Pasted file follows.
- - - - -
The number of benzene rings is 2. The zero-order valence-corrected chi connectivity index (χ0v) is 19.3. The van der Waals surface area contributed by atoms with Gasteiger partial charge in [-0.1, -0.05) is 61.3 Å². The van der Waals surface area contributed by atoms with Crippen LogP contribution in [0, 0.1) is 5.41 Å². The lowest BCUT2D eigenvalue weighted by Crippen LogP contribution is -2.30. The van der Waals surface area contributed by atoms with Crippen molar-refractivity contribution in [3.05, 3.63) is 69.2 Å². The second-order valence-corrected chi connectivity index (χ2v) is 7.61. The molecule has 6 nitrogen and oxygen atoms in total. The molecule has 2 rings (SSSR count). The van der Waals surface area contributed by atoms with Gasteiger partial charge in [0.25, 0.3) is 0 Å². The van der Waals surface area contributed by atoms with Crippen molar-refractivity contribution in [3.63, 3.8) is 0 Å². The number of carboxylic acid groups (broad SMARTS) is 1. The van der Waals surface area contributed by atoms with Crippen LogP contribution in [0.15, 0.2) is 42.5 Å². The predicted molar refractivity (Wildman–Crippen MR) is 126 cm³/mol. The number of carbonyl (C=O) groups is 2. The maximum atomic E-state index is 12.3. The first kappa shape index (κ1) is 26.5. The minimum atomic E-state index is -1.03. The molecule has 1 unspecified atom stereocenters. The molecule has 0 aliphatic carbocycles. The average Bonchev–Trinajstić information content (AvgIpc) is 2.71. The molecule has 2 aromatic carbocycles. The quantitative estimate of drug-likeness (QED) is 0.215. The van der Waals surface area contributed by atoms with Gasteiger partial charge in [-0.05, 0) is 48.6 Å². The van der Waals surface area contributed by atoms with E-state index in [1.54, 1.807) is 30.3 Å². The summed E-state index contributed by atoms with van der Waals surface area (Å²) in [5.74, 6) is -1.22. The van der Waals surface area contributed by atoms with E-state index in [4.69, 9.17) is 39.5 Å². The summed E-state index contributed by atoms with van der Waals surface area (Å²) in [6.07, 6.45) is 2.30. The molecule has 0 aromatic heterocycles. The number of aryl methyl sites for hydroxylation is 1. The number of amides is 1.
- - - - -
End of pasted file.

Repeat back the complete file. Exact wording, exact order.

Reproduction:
The number of benzene rings is 2. The zero-order valence-corrected chi connectivity index (χ0v) is 19.3. The van der Waals surface area contributed by atoms with Gasteiger partial charge in [-0.1, -0.05) is 61.3 Å². The van der Waals surface area contributed by atoms with Crippen LogP contribution in [0, 0.1) is 5.41 Å². The lowest BCUT2D eigenvalue weighted by Crippen LogP contribution is -2.30. The van der Waals surface area contributed by atoms with Crippen molar-refractivity contribution in [3.05, 3.63) is 69.2 Å². The second-order valence-corrected chi connectivity index (χ2v) is 7.61. The molecule has 6 nitrogen and oxygen atoms in total. The molecule has 2 rings (SSSR count). The van der Waals surface area contributed by atoms with Gasteiger partial charge in [0.25, 0.3) is 0 Å². The van der Waals surface area contributed by atoms with Crippen molar-refractivity contribution in [3.63, 3.8) is 0 Å². The number of carboxylic acid groups (broad SMARTS) is 1. The van der Waals surface area contributed by atoms with Crippen LogP contribution in [0.15, 0.2) is 42.5 Å². The predicted molar refractivity (Wildman–Crippen MR) is 126 cm³/mol. The number of carbonyl (C=O) groups is 2. The maximum atomic E-state index is 12.3. The first kappa shape index (κ1) is 26.5. The minimum atomic E-state index is -1.03. The molecule has 1 unspecified atom stereocenters. The molecule has 0 aliphatic carbocycles. The average Bonchev–Trinajstić information content (AvgIpc) is 2.71. The molecule has 2 aromatic carbocycles. The quantitative estimate of drug-likeness (QED) is 0.215. The van der Waals surface area contributed by atoms with Gasteiger partial charge in [-0.05, 0) is 48.6 Å². The van der Waals surface area contributed by atoms with E-state index in [1.54, 1.807) is 30.3 Å². The summed E-state index contributed by atoms with van der Waals surface area (Å²) in [5.74, 6) is -1.22. The van der Waals surface area contributed by atoms with E-state index in [4.69, 9.17) is 39.5 Å². The summed E-state index contributed by atoms with van der Waals surface area (Å²) in [6.07, 6.45) is 2.30. The molecule has 0 aromatic heterocycles. The number of aryl methyl sites for hydroxylation is 1. The number of amides is 1.